Consumer Reports Finds Updated Tesla Summon Mode More Safe Than Before


Tesla Model S

Tesla Model S

Recently, Consumer Reports contacted Tesla after finding faults in the company’s Summon Mode.

The Summon Mode allows the owner to park the vehicle using a smartphone app or key fob, without actually being in the vehicle. The system moves the car into the parking spot while the user watches from within ten feet away.

The way the system was initially configured meant that the operator would press the button on the smartphone or key fob to initiate the movement and then press again to stop the car. Consumer Reports found this to be dangerous since the operator could easily fail to push the button again or drop the device or the device could power off or lose connection. In contacting Tesla, CR advocated for a “failsafe” that would correct this problem.

Tesla agreed to update the software through its “over-the-air” system, to correct the problem. The company followed through with the agreement and Consumer Reports retested the vehicle.

Now, the user must keep a finger depressed on the smartphone button in order for the vehicle to continue movement. The moment the touch is removed, the vehicle stops. Users can no longer Summon the car with the key fob unless they set it up themselves after proceeding through numerous warnings. This is because the software update cannot change the fob to the similar “hold down” functionality.

For this reason, Consumer Reports has updated its stance on the safety of the system, but recommends only using the app rather than the fob.

The fact that Tesla is able to make such quick and successful updates to all vehicles instantaneously “over-the-air” is a highly marketable feature.

Source: Consumer Reports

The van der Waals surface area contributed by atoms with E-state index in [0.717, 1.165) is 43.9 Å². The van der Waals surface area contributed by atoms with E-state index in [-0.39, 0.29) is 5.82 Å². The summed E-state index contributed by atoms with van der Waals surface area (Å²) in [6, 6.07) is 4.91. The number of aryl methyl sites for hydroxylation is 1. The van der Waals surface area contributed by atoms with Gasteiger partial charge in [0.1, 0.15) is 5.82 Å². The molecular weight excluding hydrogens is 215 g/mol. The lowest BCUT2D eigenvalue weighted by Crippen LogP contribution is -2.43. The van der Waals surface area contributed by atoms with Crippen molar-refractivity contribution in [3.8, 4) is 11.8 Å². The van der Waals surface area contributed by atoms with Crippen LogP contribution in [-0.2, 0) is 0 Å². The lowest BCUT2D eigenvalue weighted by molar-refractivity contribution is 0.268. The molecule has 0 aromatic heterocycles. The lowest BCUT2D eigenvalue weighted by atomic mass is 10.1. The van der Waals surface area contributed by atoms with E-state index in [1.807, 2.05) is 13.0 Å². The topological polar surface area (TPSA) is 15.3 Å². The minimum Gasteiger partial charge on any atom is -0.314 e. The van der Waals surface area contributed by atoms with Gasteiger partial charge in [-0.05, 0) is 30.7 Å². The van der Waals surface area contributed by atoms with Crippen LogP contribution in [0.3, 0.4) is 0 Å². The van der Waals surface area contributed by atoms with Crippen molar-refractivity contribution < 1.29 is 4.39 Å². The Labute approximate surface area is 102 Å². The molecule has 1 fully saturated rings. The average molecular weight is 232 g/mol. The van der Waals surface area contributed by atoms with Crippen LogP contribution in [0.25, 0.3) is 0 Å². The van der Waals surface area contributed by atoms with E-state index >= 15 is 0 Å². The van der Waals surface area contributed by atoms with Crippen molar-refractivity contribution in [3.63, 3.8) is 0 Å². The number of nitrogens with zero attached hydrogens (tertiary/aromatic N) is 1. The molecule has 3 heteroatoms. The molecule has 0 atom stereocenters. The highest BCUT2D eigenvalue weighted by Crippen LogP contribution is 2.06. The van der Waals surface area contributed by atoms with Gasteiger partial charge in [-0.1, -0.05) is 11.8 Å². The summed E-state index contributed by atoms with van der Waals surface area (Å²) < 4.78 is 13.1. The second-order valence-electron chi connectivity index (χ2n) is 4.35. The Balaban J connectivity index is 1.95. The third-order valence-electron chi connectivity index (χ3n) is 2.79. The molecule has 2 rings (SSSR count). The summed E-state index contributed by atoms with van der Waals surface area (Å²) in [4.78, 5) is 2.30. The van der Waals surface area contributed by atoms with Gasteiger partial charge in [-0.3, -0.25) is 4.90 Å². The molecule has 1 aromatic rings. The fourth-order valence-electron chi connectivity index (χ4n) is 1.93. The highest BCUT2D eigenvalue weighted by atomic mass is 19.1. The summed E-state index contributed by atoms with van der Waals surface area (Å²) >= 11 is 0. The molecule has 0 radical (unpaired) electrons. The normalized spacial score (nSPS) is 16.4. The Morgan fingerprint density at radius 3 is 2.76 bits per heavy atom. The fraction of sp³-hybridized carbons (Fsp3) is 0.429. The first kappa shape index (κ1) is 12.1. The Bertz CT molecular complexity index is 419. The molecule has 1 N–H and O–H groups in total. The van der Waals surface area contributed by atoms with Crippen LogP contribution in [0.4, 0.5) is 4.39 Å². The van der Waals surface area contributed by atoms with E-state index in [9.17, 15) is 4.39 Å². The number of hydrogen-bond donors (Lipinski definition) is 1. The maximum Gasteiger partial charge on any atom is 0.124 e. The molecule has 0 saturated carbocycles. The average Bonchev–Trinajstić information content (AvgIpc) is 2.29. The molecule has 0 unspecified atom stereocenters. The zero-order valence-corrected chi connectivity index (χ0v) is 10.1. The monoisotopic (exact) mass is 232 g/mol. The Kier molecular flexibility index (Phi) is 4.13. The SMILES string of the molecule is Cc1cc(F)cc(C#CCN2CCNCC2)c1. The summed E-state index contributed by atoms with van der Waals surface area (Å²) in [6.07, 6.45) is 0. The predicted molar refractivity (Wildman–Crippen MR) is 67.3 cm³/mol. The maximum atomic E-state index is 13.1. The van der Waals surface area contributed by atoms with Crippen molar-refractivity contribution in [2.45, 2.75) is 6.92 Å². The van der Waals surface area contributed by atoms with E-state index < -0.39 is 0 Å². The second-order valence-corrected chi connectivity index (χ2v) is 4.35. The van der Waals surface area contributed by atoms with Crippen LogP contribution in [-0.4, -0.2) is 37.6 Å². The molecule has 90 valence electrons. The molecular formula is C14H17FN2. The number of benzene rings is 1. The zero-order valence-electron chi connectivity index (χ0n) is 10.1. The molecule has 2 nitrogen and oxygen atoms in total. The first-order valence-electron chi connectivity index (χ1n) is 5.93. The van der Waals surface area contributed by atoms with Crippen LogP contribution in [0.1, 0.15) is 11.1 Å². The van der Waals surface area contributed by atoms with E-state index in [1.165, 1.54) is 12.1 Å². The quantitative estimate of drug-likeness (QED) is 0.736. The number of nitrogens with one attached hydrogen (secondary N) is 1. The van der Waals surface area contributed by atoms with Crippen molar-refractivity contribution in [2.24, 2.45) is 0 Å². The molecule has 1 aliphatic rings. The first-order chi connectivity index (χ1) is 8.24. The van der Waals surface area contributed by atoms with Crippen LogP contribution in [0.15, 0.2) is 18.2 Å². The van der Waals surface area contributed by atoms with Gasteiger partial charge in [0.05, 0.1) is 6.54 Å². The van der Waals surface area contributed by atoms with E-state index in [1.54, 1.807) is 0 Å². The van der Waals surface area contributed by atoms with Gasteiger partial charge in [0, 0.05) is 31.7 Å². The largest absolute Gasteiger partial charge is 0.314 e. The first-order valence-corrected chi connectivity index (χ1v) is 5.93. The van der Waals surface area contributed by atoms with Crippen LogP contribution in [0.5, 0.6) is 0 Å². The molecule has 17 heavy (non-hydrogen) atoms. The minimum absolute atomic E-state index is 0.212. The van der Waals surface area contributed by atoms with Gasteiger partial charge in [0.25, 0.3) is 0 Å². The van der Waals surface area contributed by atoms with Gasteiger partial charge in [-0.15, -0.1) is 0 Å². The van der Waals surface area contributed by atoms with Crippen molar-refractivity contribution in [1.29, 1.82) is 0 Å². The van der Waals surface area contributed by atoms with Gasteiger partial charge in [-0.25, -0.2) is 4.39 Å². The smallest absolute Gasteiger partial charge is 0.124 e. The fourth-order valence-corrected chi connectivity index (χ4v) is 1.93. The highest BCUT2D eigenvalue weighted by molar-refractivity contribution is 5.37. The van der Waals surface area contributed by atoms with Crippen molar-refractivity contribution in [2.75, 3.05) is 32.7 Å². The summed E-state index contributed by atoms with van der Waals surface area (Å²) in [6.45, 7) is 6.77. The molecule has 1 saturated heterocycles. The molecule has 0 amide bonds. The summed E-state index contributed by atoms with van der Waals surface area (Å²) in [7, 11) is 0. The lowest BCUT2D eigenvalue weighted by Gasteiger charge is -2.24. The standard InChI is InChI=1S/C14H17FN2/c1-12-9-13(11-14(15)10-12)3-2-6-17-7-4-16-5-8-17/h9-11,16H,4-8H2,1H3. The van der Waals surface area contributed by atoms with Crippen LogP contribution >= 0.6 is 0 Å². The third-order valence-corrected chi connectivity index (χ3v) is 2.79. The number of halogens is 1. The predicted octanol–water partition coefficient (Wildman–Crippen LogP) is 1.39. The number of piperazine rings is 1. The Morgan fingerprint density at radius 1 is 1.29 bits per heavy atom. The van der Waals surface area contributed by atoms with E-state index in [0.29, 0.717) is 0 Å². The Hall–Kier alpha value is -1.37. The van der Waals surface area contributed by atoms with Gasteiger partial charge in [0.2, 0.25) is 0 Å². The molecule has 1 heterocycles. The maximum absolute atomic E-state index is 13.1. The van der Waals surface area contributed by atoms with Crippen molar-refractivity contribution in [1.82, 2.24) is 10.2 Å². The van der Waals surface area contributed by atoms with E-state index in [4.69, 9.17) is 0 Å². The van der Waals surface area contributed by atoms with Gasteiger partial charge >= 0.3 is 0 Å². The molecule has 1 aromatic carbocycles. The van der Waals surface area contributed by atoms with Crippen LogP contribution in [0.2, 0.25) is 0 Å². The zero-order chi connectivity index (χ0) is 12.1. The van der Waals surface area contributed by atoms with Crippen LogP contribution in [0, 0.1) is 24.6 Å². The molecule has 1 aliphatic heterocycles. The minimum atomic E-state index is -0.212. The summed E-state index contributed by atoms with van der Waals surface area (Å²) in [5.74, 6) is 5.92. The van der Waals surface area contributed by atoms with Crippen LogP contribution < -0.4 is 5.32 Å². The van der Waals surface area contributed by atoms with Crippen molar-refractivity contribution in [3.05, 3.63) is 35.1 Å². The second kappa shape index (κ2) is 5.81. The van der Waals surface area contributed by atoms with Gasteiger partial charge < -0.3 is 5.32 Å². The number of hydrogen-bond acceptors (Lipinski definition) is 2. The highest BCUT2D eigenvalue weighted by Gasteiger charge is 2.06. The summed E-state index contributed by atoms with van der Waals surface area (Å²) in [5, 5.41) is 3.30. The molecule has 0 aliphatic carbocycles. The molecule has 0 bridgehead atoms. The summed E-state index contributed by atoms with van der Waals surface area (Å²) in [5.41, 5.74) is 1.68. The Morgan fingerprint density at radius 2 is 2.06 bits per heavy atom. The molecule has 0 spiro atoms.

Categories: Tesla

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15 Comments on "Consumer Reports Finds Updated Tesla Summon Mode More Safe Than Before"

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It seems like the app is more appropriately described as “Less dangerous than before”

And the key fob is “as dangerous as before” since there is no planned recall.

Also, there is no mention of whether Tesla has any plans to update the design of the key fob for new cars so that eventually the new fobs will have similar “hold down” functionality in the future.

Right Sven, without your power of seeing the obvious and always stating it we would all probably die.

sven aka Captain Obvious

Yeah, because no Tesla owner’s kid would ever take his dad’s key fob without his knowledge and play a game of chicken with Summon mode.–bL_IpUWd–/c_scale,f_auto,fl_progressive,q_80,w_800/hlqvoipu9fq6tuconmxg.gif

Yes, only Telas has made it possible for kids to take their parent’s car keys and do something bad.

Clearly this is all the fault of electric cars.

And the sven is “as dangerous as before” since there is no planned recall.

Very nice, very tight.(Music)
Rather than stabbing you I was paying you a complement.

sven aka Captain Obvious

No problem ffbj. Et tu comment was actually tongue in cheek. I should have put an winky emoticon after it. 😉

I figured that, as both our comments could be taken either way. I got it, but just chose to take it the wrong way.
Call me Captain Oblivious.

Did you know that if you are in a closed garage and your ICE vehicle engine is running, you will die? At this time there are no planned recalls.

Sven, you can still kill yourself by intentionally leaving your Volt running in your garage. No recall.

The recall just stops it from doing it accidentally when you didn’t expect it to.

Apparently Tesla does claim in its instructions that you have to be within 10 feet of the car to use Summon, but some owners have reported being able to use the phone app (not the car’s fob) to activate it from a bit further away — perhaps 20-30 feet — altho not reliably so.

They could easily (if they haven’t already) just disable Summon with the key fob. I can’t turn my A/C on or change my charge limits with the key fob, so why do I need to summon with it? I rarely use my key fob. The doors open automatically, and everything else I need to do is done in the app. If you think about it, you have your phone on you more often than you have your keys. When I get to work, I throw my keys on my desk, when I get home, I throw them on the counter. But my phone, that’s rarely more than 12″ from me. Seems like a dead, or soon to be dead, issue.